The U.S. economic outlook has "clearly" deteriorated this year, and the continued softness of economic indicators shows that the headwinds facing the country are even stronger than thought, Chicago Federal Reserve President Charles Evans said last Wednesday.
"Conditions still aren't much different from an economy still in recession," said Evans, speaking at a seminar in London.
Is there something we can do about it with our current President and Accommodator-in-Chief giving conservatives what they want, such as cancelling the new air quality regulations, without negotiating for something in return? Well yes. Bring back another "Give 'em hell" Harry Truman, or have President Obama choose him as a model for how to weather the next year during an election season, instead of the "Give 'em what they want" Barack we have known of late.
"Give 'em hell" Truman was given that nickname for a reason. During a 1948 campaign speech a supporter yelled out "Give 'em Hell, Harry!" Truman replied, "I don't give them Hell. I just tell the truth about them and they think it's Hell."
The post-WWII economy was going through the same malaise as today. Federal debt had ballooned to 120 percent of GDP to pay for WWII (vs. 80 percent today), unemployment was high, and Republicans crying deficit reduction had triumphed in the 1946 Congress.
"Republicans stand four-square for the American home--but not for housing," he said during his 1948 campaign. "They are strong for labor--but they are stronger for restricting labor's rights. They favor minimum wage--the smaller the minimum wage the better. They endorse educational opportunity for all--but they won't spend money for teachers or for schools. They think modern medical care and hospitals are fine--for people who can afford them. They consider electrical power a great blessing--but only when the private power companies get their rake-off. They think the American standard of living is a fine thing--so long as it doesn't spread to all the people. And they admire the Government of the United States so much that they would like to buy it."
Does all this sound terribly familiar, even to the Republican attacks against him?
"The smear campaign on your President started in all its vile and untruthfully slanted headlines, columns, and editorials," said Truman. "Hearst's character assassins, McCormick-Patterson saboteurs all began firing at me, as did the conservative columnists and radio commentators. Not because they believed anything they said or wrote, but because they were paid to do it."
Truman was following one of FDR's more well-known maxims: "Human kindness has never weakened the stamina or softened the fiber of a free people. A nation does not have to be cruel to be tough." Truman and the Democrats were alone in trying to keep the U.S. economy afloat, in other words. So instead of compromising with deficit hawks by cutting spending, he blasted the "do nothing 80th Congress of that time," advocating Universal Health Care and extension of unemployment benefits. When the deficit hawks in Congress voted down those benefits -- both 'blue dog' Democrats and Republicans, we might add -- he was able to blame them for the continuing malaise. Then he upset heavily favored New York Governor Thomas Dewey in 1948 -- it was one of the most famous comebacks in presidential history.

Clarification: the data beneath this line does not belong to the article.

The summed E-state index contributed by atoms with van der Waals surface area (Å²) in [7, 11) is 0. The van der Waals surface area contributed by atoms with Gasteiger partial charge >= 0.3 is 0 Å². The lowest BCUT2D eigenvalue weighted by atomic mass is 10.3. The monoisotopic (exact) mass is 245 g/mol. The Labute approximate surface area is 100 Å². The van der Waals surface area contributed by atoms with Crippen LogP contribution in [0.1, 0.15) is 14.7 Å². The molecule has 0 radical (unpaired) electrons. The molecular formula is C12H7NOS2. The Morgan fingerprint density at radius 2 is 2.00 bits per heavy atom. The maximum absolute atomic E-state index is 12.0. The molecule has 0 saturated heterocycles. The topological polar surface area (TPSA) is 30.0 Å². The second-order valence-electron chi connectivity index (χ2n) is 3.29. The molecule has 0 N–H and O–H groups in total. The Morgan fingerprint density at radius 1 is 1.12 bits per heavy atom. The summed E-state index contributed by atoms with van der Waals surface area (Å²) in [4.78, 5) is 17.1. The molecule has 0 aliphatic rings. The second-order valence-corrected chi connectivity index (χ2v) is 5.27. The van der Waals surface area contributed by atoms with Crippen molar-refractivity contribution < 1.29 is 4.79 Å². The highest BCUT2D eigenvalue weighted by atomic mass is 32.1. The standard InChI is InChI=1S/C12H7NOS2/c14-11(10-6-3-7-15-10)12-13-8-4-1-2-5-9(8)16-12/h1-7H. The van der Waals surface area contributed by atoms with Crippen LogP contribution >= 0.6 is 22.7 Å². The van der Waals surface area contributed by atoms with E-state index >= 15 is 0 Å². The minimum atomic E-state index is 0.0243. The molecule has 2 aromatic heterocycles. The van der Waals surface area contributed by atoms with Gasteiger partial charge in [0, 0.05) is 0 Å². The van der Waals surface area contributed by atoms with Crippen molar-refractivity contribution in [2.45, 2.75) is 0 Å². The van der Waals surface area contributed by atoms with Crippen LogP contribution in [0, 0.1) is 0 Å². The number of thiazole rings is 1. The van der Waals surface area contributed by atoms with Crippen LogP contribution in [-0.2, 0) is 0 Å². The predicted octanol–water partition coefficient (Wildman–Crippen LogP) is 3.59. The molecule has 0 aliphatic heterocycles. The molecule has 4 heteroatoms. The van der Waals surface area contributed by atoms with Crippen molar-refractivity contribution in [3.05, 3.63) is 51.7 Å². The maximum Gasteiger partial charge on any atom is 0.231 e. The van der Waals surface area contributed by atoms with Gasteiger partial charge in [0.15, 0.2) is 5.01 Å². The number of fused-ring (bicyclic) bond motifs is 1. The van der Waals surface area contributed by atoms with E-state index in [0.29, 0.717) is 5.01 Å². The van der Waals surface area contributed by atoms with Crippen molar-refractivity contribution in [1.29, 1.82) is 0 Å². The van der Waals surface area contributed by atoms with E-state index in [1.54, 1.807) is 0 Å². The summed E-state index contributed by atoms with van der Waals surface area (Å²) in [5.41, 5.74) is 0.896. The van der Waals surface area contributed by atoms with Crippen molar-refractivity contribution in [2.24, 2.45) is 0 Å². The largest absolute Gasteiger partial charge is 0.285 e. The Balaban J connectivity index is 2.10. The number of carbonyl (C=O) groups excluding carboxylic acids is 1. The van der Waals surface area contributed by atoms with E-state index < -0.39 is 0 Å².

"I have told the people that there is just one big issue in this campaign and that's the people against the special interests. The Republicans stand for special interests, and they always have. The Democratic Party, which I now head, stands for the people -- and always has stood for the people."
Why is this malaise dragging on so long? With some $2 trillion in cash sitting on S&P 500 corporations' balance sheets, and profit margins the highest since WWII, employers are refusing to hire more workers. This is why there was zero (0) nonfarm payroll growth in August.
It's because businesses have been living in a bubble they are reluctant to leave. It is called supply-side economics, because of a succession of business-friendly administrations that believed the bulk of government benefits should be directed to business, rather than consumers. This was mainly in the form of tax breaks, which are of little benefit to consumers -- most of whom pay a payroll tax that has never been cut. Business tax breaks are an indirect form of government support, but nevertheless result in reduced revenues.
Yet consumers have been spending more as wages and salaries -- 80 percent of the workforce -- are rising and have been rising in fact since July 2009, the nominal end of the Great Recession. Consumer spending rebounded a sharp 0.8 percent after slipping 0.1 percent in June. By components, durables jumped 1.9 percent after declining 1.1 percent in June. Clearly, motor vehicle sales are up as the supply constraint related parts shortages from Japan is easing.
So what is the lesson from "give 'em hell, Harry"? Truman was not afraid to take on those who wanted to reduce government, when government was the only support for both businesses and consumers during tough times.
"People are waking up that the tide is beginning to roll, and I am here to tell you that if you do your duty as citizens of the greatest Republic the sun has ever shone on, we will have a Government that will be for your interests, that will be for peace in the world, and for the welfare of all the people, and not just a few."
So the Obama the Accommodater has to turn into Obama the fearless Negotiator who is willing to attack his enemies, who are also the enemies of majority who have been hurt most by the Great Recession.
Harlan Green © 2010